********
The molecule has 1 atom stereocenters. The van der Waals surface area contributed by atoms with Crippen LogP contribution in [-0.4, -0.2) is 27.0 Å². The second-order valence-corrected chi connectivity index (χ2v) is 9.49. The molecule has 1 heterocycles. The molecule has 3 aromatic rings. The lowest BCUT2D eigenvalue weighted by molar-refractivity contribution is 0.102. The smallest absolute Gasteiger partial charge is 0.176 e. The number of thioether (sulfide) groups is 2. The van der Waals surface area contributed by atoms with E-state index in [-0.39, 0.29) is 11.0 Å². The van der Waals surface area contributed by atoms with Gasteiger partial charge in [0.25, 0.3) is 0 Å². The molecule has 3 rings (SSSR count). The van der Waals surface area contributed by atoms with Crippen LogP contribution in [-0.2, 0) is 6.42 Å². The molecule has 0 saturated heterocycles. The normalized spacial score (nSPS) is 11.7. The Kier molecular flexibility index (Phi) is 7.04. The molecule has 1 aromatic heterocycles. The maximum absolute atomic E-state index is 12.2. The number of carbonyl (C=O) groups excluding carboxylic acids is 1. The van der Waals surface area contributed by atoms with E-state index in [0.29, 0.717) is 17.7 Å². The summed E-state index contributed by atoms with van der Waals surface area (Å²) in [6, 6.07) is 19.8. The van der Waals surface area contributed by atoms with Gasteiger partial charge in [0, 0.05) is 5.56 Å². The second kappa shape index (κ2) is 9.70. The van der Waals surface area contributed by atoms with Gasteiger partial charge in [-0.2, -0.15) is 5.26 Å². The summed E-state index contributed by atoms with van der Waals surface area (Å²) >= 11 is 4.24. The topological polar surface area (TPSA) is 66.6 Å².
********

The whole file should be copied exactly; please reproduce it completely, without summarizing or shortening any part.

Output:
The molecule has 1 atom stereocenters. The van der Waals surface area contributed by atoms with Crippen LogP contribution in [-0.4, -0.2) is 27.0 Å². The second-order valence-corrected chi connectivity index (χ2v) is 9.49. The molecule has 1 heterocycles. The molecule has 3 aromatic rings. The lowest BCUT2D eigenvalue weighted by molar-refractivity contribution is 0.102. The smallest absolute Gasteiger partial charge is 0.176 e. The number of thioether (sulfide) groups is 2. The van der Waals surface area contributed by atoms with E-state index in [-0.39, 0.29) is 11.0 Å². The van der Waals surface area contributed by atoms with Gasteiger partial charge in [0.25, 0.3) is 0 Å². The molecule has 3 rings (SSSR count). The van der Waals surface area contributed by atoms with Crippen LogP contribution in [-0.2, 0) is 6.42 Å². The molecule has 0 saturated heterocycles. The normalized spacial score (nSPS) is 11.7. The Kier molecular flexibility index (Phi) is 7.04. The molecule has 1 aromatic heterocycles. The maximum absolute atomic E-state index is 12.2. The number of carbonyl (C=O) groups excluding carboxylic acids is 1. The van der Waals surface area contributed by atoms with E-state index in [0.29, 0.717) is 17.7 Å². The summed E-state index contributed by atoms with van der Waals surface area (Å²) in [6, 6.07) is 19.8. The van der Waals surface area contributed by atoms with Gasteiger partial charge in [0, 0.05) is 5.56 Å². The second kappa shape index (κ2) is 9.70. The van der Waals surface area contributed by atoms with Gasteiger partial charge in [-0.2, -0.15) is 5.26 Å². The summed E-state index contributed by atoms with van der Waals surface area (Å²) >= 11 is 4.24. The topological polar surface area (TPSA) is 66.6 Å².